“The ABC has three distinct benefits for me and my firm. First, the presentations are informative and address issues relevant to my practice, be it marketing techniques or improving my online presence. Second, I have received referrals from fellow members within my...Read More
-- Robert T. Kiyosaki
The Attorney Breakfast Club has the following seats available. For more information or to reserve your seat, please contact Melramirez@attorneybreakfastclub.com
To reserve your seat, or to learn more, please contact Dina@abcfornetworking.com.Read More
You decide to sell some of your spare equipment. Because the buyer can’t afford to pay the full purchase price in a lump sum, you agree to accept a promissory note calling for monthly payments over a couple of years. You even go so far as to have your construction lawyer record a security interest in the equipment you’re selling. Unfortunately, the buyer defaults after a year and abandons the equipment. You manage to get it back but the equipment is now one year older, not worth what it was when you originally sold it, and still has the bulk of the purchase price unpaid. So you opt to sell it again in hopes of recovering some of what you’re still owed. What do you need to do to sell your repossessed equipment?
The Right Way To Sell
A recent case has made clear that selling repossessed equipment absolutely requires that the sale be conducted consistent with industry standards. That involves making sure the method, time, place and other terms of sale are properly noticed and are commercially reasonable. This is necessary as the law seeks to prevent a creditor from unfairly underestimating the value of its repossessed equipment or from reacquiring its collateral at less than the equipment’s true current worth.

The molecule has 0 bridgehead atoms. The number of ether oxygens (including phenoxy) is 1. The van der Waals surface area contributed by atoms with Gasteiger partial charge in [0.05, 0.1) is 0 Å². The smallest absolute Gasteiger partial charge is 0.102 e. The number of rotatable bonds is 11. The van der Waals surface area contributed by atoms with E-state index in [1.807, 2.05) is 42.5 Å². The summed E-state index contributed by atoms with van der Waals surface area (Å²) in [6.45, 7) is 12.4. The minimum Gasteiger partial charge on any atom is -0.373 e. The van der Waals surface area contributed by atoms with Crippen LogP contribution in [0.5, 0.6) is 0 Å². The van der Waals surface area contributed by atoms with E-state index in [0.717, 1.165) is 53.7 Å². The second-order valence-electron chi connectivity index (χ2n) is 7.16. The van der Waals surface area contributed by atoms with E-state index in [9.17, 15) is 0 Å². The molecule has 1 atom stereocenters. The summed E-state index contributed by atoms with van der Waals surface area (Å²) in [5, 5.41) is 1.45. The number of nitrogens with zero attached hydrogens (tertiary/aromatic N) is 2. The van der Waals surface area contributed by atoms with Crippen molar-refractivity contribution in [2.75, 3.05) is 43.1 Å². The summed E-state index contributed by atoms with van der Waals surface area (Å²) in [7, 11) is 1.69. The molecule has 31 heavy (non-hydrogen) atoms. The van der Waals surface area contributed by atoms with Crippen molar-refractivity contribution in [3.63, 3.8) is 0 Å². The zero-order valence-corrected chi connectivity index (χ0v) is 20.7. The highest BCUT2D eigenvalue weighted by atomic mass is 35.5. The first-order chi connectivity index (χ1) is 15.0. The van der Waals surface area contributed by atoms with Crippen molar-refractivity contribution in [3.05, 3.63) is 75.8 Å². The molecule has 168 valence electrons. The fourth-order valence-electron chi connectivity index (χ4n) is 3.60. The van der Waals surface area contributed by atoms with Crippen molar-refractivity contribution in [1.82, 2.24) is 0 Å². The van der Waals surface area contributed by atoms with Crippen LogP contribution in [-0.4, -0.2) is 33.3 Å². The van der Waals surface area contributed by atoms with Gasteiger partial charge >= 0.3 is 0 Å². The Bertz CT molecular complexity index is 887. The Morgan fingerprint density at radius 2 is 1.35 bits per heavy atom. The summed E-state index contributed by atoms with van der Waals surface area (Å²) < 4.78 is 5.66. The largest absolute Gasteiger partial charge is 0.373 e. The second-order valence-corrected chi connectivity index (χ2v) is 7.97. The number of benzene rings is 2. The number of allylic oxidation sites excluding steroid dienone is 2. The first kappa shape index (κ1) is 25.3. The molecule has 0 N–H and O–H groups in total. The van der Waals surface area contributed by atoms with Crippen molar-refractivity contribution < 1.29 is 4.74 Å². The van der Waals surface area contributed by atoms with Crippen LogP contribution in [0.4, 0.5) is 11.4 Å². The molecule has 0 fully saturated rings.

Notice Always Needed
Once someone questions the reasonableness of the sale, the burden will be on you to establish that disposition was fair and according to the law. The court in the case we mentioned went on to state “the importance of correct notice cannot be overstated.” Indeed, the failure to properly notice the defaulting buyer, the very person who caused the sale of the collateral in the first place, will call into question all other aspects of what may have been a perfectly reasonable sale and require you to do it all over again.Read More
You had to know it would only be a matter of time before we would see drones flying over construction sites. After all, drones have quickly transitioned from being play things for the well-heeled to professional aircraft used by industry professionals. Now providing a cost effective and quick way to acquire needed information, drones in construction can efficiently monitor, survey, map and inspect small and large sites in a fraction of the time it would generally take to do the same thing through more traditional methods.
Referred to as UAVs – unmanned aerial vehicles – drones are beginning to become fixtures in the construction industry as more and more companies begin to incorporate their use in daily operations. And while the FAA maintains that use of UAVs is unauthorized unless limited to recreational or hobby purposes, drone sales have shot up 25% in the last year, with all manner of people buying and flying them.
Risks of Flying Drones
Of course, using them, especially at crowded construction sites, comes with a significant risk of liability. We’ve all seen those news reports of drones crashing into and injuring people and property alike.
WPLG Local 10 News, 2/22/2015
A contractor’s standard commercial general liability (CGL) policy will likely not provide coverage as drones are usually classified as excluded aircraft. If that’s the case, you can obtain a rider cancelling out the exclusion. You can purchase a separate policy but that may be cost prohibitive. Or you can engage a separate company which is licensed and insured as a drone operator.